Now, all we had to do was wait for her bowels to wake up and start working. Unfortunately, Layla had some complications. Her bowels started pushing through the umbilical cord. Layla had to undergo a hernia surgery at 6 days old. This will be a surgery that she will have to endure again as she gets older. Anyways, I was prepared for Layla to be on the vent for weeks, maybe months, but within a couple days she decided she was ready to be without it. Our next obstacle was to get Layla to hold down her feedings. On top of all this going on, Todd and I had to go through this scary scenario completely alone. This is due to the fact that no one could come to the hospital, and we couldn't be in Layla’s room at the same time due to COVID.
The nurses became our friends and the people we could communicate with on a daily basis. We went weeks without seeing the rest of our kids. COVID definitely made our stay lonely, but we got lots of bonding time with baby Layla. Finally, Layla began eating enough to be able to go home at 18 days old. A day we will never forget, December 11th, 2020. Layla is now 7 months with no complications and Dr. Gray would love nothing more than for Layla to not have to return to Riley. Dr. Gray and Riley Hospital for Children gave us a miracle. We now have our perfectly healthy baby girl and, with all of the complications Layla had when she was born, we were able to take her home in just 18 days. Layla is a true miracle and Riley is the Miracle Maker.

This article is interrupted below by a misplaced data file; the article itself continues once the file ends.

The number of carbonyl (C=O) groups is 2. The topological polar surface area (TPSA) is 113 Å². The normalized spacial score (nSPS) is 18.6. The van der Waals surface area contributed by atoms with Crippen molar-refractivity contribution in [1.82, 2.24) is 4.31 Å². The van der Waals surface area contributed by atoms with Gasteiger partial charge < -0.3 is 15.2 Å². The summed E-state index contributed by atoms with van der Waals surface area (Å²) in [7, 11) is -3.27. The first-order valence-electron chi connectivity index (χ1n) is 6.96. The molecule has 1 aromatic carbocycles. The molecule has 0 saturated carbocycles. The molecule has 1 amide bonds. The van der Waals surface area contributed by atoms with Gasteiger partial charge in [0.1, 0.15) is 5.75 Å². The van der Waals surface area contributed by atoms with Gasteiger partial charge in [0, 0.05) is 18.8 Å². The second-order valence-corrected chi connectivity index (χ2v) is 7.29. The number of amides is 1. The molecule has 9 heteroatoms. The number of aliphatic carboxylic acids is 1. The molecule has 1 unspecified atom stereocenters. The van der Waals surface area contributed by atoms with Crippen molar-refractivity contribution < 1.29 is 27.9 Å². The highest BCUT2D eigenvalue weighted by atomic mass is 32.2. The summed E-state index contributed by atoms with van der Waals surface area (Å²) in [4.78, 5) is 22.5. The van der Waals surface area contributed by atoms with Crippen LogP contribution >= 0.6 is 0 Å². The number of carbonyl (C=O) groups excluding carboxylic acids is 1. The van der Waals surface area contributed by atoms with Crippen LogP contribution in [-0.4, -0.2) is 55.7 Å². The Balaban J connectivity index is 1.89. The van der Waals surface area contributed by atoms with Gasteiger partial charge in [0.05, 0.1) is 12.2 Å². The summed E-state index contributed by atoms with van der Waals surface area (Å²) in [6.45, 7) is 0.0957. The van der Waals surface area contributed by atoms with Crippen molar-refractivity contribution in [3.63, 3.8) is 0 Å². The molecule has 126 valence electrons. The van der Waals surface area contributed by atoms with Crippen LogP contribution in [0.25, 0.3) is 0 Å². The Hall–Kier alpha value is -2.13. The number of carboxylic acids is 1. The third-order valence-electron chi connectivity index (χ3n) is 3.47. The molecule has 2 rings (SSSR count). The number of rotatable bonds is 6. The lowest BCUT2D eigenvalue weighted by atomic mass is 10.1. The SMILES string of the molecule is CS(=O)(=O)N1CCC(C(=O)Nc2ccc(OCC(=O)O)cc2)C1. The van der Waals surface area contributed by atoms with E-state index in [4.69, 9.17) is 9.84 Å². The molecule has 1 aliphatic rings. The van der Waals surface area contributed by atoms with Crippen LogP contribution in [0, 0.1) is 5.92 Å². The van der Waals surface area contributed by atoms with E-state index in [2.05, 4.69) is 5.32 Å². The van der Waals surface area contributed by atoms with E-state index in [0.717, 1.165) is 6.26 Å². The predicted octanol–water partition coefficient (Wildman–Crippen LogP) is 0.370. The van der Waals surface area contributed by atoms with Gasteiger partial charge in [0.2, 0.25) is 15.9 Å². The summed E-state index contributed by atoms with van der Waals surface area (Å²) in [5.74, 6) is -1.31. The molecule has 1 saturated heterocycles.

Miles Blasdel Click here to register and ride or donate to Team Miles!
Miles Blasdel loves trains and everything outside! He loves mowing with his bubble mower, playing in the dirt, and soaking up sun. Thomas is his favorite train, but he also loves the Riley train, the train at the zoo, and the Polar Express train too! Miles parents are Matt and Sarah and his little brother and best friend is named Connor.